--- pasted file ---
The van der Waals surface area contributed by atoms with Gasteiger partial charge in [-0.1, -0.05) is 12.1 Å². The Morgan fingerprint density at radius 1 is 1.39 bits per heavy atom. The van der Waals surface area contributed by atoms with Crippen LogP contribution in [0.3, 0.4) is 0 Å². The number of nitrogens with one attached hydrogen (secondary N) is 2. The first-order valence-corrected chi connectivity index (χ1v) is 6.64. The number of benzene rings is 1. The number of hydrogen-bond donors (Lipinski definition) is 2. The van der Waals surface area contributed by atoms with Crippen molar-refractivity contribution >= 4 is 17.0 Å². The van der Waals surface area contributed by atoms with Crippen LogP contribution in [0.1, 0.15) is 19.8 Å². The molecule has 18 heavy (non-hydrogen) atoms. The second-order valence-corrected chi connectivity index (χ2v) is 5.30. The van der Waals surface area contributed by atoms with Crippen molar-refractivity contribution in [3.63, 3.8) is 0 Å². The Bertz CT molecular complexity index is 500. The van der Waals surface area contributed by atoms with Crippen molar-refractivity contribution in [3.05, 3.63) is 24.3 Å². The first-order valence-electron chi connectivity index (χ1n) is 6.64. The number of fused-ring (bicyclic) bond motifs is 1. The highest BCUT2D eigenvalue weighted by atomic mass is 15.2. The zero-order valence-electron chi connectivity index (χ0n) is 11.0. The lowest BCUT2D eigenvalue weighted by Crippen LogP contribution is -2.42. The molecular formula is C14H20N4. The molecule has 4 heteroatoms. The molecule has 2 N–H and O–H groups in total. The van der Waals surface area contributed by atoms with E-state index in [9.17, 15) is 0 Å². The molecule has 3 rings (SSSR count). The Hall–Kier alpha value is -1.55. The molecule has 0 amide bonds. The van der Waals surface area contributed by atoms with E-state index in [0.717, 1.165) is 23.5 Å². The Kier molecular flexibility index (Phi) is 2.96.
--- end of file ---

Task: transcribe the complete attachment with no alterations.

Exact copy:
The van der Waals surface area contributed by atoms with Gasteiger partial charge in [-0.1, -0.05) is 12.1 Å². The Morgan fingerprint density at radius 1 is 1.39 bits per heavy atom. The van der Waals surface area contributed by atoms with Crippen LogP contribution in [0.3, 0.4) is 0 Å². The number of nitrogens with one attached hydrogen (secondary N) is 2. The first-order valence-corrected chi connectivity index (χ1v) is 6.64. The number of benzene rings is 1. The number of hydrogen-bond donors (Lipinski definition) is 2. The van der Waals surface area contributed by atoms with Crippen molar-refractivity contribution >= 4 is 17.0 Å². The van der Waals surface area contributed by atoms with Crippen LogP contribution in [0.1, 0.15) is 19.8 Å². The molecule has 18 heavy (non-hydrogen) atoms. The second-order valence-corrected chi connectivity index (χ2v) is 5.30. The van der Waals surface area contributed by atoms with Crippen molar-refractivity contribution in [3.63, 3.8) is 0 Å². The Bertz CT molecular complexity index is 500. The van der Waals surface area contributed by atoms with Crippen molar-refractivity contribution in [3.05, 3.63) is 24.3 Å². The first-order valence-electron chi connectivity index (χ1n) is 6.64. The number of fused-ring (bicyclic) bond motifs is 1. The highest BCUT2D eigenvalue weighted by atomic mass is 15.2. The zero-order valence-electron chi connectivity index (χ0n) is 11.0. The lowest BCUT2D eigenvalue weighted by Crippen LogP contribution is -2.42. The molecular formula is C14H20N4. The molecule has 4 heteroatoms. The molecule has 2 N–H and O–H groups in total. The van der Waals surface area contributed by atoms with E-state index in [9.17, 15) is 0 Å². The molecule has 3 rings (SSSR count). The Hall–Kier alpha value is -1.55. The molecule has 0 amide bonds. The van der Waals surface area contributed by atoms with E-state index in [0.717, 1.165) is 23.5 Å². The Kier molecular flexibility index (Phi) is 2.96.